Wellington • Since Jun 2007 • 7473 posts Report Reply

  • giovanni tiso, in reply to Sacha,

    I'd be interesting in hearing if polling suggests most voters are aware of that speech, let alone can say what it means for them and their family. As I say, most voters don't seek out manifestos.

    Labour critics need to stop wanting it every way. It is one thing to say that they didn't define themselves, another to say that the public didn't hear them. The speech was widely reported and commented upon. A lot of people just don't follow politics except in the very last weeks of a campaign. Can't really blame Phil Goff for that really. What's he gonna do, deliver the speech naked while tied to some rail tracks just so people will pay attention?

    Wellington • Since Jun 2007 • 7473 posts Report Reply

  • Rich of Observationz,

    Sacha, there was a draft economic policy put out a while ago…M

    I can’t find it – Labour’s website seems to be mostly about Phil Goff’s lifestyle block, which sounds idyllic…

    I found this speech by David Cunliffe, which seems to be very strong on the fiscal rectitude and incremental change.
    Chants: what do we want – incremental improvements! when do we want them – in due course!

    Just as a for instance, they talk about stopping money disappearing to Australian banks – but all they have as a solution is giving Kiwibank a bit more scope to expand (they currently have maybe 5% market share – grow that at 20% for three years and they’ll have 9% – that’s still 91% foreign ownership).

    Or, in terms of balancing the playing field between earners and asset holders, they talk about removing the LAQC loophole. That still leaves a situation where if I buy a beach house (or lifestyle block) for $2mln, keep it five years and sell it for $3mln, I’ve made a million dollars which I don’t pay a penny of tax on. But work hard all year and make $80k, and I’m taxed at full marginal rates.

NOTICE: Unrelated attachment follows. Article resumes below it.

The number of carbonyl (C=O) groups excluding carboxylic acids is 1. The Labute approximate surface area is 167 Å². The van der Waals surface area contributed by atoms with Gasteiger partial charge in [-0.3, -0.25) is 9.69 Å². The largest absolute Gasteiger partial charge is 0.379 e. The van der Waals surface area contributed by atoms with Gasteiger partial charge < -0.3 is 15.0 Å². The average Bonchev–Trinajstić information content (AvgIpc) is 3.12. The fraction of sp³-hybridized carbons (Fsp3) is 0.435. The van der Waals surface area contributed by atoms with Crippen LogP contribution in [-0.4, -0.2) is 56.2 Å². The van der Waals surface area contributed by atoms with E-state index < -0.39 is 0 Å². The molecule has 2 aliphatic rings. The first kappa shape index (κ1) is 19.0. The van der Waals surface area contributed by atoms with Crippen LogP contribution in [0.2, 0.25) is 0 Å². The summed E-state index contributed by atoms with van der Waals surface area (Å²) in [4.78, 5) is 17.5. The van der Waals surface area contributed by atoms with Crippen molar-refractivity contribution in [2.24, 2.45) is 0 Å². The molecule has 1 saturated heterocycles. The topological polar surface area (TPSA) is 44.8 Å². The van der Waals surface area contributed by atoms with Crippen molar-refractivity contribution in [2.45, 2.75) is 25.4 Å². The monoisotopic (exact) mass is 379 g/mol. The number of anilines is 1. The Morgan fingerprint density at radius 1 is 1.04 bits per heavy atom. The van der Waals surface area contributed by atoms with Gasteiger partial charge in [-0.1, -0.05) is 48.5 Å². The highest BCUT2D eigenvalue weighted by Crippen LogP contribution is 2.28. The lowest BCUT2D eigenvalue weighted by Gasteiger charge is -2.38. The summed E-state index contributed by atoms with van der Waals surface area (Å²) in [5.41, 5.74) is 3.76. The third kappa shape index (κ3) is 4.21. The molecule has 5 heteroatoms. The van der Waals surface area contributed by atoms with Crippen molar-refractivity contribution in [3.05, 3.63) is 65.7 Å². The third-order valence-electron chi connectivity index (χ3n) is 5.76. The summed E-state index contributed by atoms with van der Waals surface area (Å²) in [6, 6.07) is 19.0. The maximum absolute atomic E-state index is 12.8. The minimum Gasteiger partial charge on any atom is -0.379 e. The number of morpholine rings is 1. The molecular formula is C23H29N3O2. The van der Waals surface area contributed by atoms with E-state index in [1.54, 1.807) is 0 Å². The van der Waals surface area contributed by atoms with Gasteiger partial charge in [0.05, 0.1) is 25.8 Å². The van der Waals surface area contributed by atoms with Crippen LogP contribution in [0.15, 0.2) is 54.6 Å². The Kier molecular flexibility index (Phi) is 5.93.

Back in Wellington • Since Nov 2006 • 5550 posts Report Reply

  • Sacha, in reply to giovanni tiso,

    Your insistence that Labour has failed to define itself is also empirically incorrect.

    Again, any research results to back that up.

    Ak • Since May 2008 • 19697 posts Report Reply

  • Jimmy Southgate,

    I think, as a lefty, that the worst possible outcome of the election would be National with an outright majority (with Dunne basically being National), and the second worst would be another National-Act coalition.

    With that in mind i'd not be completely pissed off if the opposition parties (all of them) were effective enough to eliminate at least those two outcomes.

    If they come to a conclusion that they can't win, then at least find a way of preventing the right from having carte blanche to do whatever they want. Then build on that result for 2014.

    I'd still hate it, but at least i'd know it could have been worse & wasn't.

    Wellingtown • Since Nov 2006 • 103 posts Report Reply

  • giovanni tiso, in reply to Sacha,

    Again, any research results to back that up.

    What do you mean research results? For crying out loud: Phil Goff gave a major speech that was widely reported upon in which he delineated very clear differences with National. He's not empowered to beam this into the brains of the electorate. To think that this constitutes a failure means to ignore pretty comprehensively how our society works I think.